veins charged with tin, intersecting the granitic masses. The washings of these veins, mingled with alluvial sands, have been carried down by the rivers and spread by them through the floods of the ages over the bottom-lands of the country. Taking advantage of this work of Nature, man, instead of quarrying in the mountain for the vein and having to blast the incasing rock, has only to look in the flats for the mineral.
The mines were worked by the Chinese, no European operator having been as yet established in the country. It did not take long to witness the extremely simple process by which the ore is
extracted. After clearing off the ground, the surface and subsoil are removed for one, two, or three metres, till the mineral, tin-bearing bed is exposed; this is sometimes several metres thick. The mineral is carried in baskets, as we have seen, up the cocoa-trunk ladders, to a wooden flume which is washed by a current of water. As the mine grows deeper this labor, with the rudimentary means at the disposition of the Chinese, is made extremely difficult by the inflow of water. The washing of the tin-bearing earth is done by coolies, who with a rake remove the stones and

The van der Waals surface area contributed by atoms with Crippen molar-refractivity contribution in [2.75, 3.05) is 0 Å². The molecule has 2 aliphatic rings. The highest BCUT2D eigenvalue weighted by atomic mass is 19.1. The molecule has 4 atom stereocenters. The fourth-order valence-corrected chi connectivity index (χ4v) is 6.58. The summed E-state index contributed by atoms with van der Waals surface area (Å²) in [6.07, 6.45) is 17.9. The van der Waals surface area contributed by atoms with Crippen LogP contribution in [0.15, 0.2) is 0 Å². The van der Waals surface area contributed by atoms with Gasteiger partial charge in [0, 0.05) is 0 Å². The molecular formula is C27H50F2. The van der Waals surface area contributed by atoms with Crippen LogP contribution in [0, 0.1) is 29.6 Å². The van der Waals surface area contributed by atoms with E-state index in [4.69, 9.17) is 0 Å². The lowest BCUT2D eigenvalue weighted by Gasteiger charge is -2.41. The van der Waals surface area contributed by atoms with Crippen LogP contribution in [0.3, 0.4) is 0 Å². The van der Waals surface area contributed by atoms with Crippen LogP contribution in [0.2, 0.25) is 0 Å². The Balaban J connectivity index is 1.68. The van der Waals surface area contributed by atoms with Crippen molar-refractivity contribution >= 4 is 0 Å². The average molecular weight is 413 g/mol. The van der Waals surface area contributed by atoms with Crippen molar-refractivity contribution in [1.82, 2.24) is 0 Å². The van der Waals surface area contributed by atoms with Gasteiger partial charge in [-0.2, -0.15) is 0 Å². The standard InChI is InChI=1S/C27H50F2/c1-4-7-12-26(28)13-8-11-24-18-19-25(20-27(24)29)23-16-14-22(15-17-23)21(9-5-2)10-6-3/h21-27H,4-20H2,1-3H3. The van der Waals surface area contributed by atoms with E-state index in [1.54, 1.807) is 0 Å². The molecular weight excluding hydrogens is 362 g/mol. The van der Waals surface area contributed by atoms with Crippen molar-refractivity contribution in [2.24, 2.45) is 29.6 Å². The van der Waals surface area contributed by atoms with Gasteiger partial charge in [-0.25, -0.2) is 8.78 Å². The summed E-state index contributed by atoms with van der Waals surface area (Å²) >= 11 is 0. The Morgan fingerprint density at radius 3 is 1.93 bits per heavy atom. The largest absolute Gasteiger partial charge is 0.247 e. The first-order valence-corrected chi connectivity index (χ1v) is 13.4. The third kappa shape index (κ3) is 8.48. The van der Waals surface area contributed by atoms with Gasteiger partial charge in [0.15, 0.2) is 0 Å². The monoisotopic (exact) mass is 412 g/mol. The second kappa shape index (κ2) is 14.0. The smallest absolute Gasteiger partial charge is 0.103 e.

- The illustrations in this article are views in the lands of the British "Pahang Corporation," which has been formed to work the mines in Pahang, eastern Malacca.